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Do Other Types Of Abuse Count As Domestic Violence?

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More and more, society is moving away from a definition of domestic violence that includes only physical abuse. Doctors and scientists are gradually beginning to realize that intimate partner violence is primarily about control, and control can be exerted in multiple different ways, from emotional to financial. However, many state legislatures are proving slow to catch up, and Florida’s is unfortunately one of them. As of this writing, the state’s domestic violence statute only classifies physical abuse as legal grounds to try someone for the crime. However, that does not mean that evidence of other types of abuse cannot play a role in a criminal case on the issue.

Physical Violence Is Not The Only Predictor

Florida’s domestic violence statute defines it as any criminal offense that results in “physical injury or death” to a “family or household member” of the alleged perpetrator’s. This generally includes spouses, ex-spouses, unmarried co-parents, family related by blood or marriage, and anyone else who is or was residing together with the perpetrator as a family. The statute is, thus, fairly explicit that physical violence of some kind is required for the abuse to fall under the umbrella of domestic violence law.

However, this does not reflect what we currently know about domestic violence in general. For example, data from the Lethality Assessment Program from the Maryland Network Against Domestic Violence (MNADV) shows that for roughly one-third of victims, homicide or attempted homicide is the first physically violent act in the relationship, and in general, violent partners have repeated records of a concept known as coercive control – essentially, currently legal methods of stalking, harassing, and otherwise threatening a victim into compliance with their wishes.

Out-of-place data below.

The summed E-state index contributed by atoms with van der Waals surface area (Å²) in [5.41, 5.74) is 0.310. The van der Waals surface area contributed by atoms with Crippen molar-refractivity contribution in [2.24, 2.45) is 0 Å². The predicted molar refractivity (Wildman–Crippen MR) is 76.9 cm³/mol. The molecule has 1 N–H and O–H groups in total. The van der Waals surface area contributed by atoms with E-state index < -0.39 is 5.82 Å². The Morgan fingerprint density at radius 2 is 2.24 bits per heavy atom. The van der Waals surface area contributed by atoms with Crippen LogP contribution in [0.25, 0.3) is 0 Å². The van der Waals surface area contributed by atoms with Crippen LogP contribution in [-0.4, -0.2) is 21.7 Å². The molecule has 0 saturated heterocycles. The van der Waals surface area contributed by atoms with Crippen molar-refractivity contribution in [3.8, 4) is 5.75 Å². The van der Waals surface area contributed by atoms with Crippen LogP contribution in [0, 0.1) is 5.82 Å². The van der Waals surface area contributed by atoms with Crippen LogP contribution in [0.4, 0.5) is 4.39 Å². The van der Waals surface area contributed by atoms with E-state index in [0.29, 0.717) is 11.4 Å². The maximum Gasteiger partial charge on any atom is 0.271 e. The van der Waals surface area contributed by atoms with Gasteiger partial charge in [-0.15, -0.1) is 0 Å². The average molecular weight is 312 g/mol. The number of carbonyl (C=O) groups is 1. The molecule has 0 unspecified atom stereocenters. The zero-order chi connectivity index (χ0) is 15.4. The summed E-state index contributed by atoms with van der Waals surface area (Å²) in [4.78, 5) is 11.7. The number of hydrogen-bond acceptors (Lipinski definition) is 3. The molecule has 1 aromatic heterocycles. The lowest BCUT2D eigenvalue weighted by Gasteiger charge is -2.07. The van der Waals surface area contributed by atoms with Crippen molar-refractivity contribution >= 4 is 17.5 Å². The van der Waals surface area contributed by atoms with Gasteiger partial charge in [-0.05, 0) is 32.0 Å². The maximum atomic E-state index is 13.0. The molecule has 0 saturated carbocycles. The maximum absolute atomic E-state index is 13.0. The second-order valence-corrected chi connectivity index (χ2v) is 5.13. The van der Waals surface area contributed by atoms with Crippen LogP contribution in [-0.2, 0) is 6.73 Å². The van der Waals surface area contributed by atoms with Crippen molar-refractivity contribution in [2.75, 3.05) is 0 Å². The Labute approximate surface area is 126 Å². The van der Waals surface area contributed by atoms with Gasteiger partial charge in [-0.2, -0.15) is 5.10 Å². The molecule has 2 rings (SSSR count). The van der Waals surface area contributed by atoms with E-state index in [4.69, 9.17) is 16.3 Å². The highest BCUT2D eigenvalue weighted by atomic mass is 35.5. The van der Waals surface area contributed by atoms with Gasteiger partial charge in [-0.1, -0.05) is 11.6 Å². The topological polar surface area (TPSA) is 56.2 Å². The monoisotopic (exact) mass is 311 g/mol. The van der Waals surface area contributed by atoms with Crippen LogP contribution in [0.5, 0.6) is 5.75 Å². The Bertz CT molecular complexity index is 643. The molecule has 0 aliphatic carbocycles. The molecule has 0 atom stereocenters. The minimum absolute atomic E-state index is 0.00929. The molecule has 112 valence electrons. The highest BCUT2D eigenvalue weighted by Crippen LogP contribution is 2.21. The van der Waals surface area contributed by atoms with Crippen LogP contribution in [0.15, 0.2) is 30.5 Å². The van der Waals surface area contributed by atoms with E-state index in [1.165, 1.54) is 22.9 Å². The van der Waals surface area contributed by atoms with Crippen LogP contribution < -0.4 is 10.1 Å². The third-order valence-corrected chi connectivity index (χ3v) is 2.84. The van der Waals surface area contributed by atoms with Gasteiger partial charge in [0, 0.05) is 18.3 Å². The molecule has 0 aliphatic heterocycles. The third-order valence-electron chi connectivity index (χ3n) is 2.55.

What Options For A Victim?

While as of this writing, Florida has very few laws that regulate coercive control behaviors, a victim does have some options. Florida’s anti-stalking statute makes it a first-degree misdemeanor to harass someone – that is, to cause someone significant emotional distress for no legitimate purpose. Alternatively, it may be possible for a victim to obtain an injunction against their alleged abuser, even if it is not specifically a domestic violence injunction (DVI).

Florida has passed a bill known as “Greyson’s Law,” which would establish coercive control behaviors as a reason for a DVI to be granted, after a young boy tragically killed by his father in 2021. The father had not committed any overt acts of physical violence against the boy or his mother, so Florida’s courts did not take action against him until he took his own life and Greyson’s in a murder-suicide. The law took effect in July 2023, but has not yet been really tested.

Contact A West Palm Beach Domestic Violence Attorney

While legislatures are slow to change, the fact is that change is happening. If you have been involved in a domestic violence case, a West Palm Beach criminal defense attorney from Perlet & Shiner, P.A. can protect your interests and ensure you get your fair day in court. Call our office today at 561-721-0552 to speak to an attorney.

Source:

flsenate.gov/Laws/Statutes/2021/741.28

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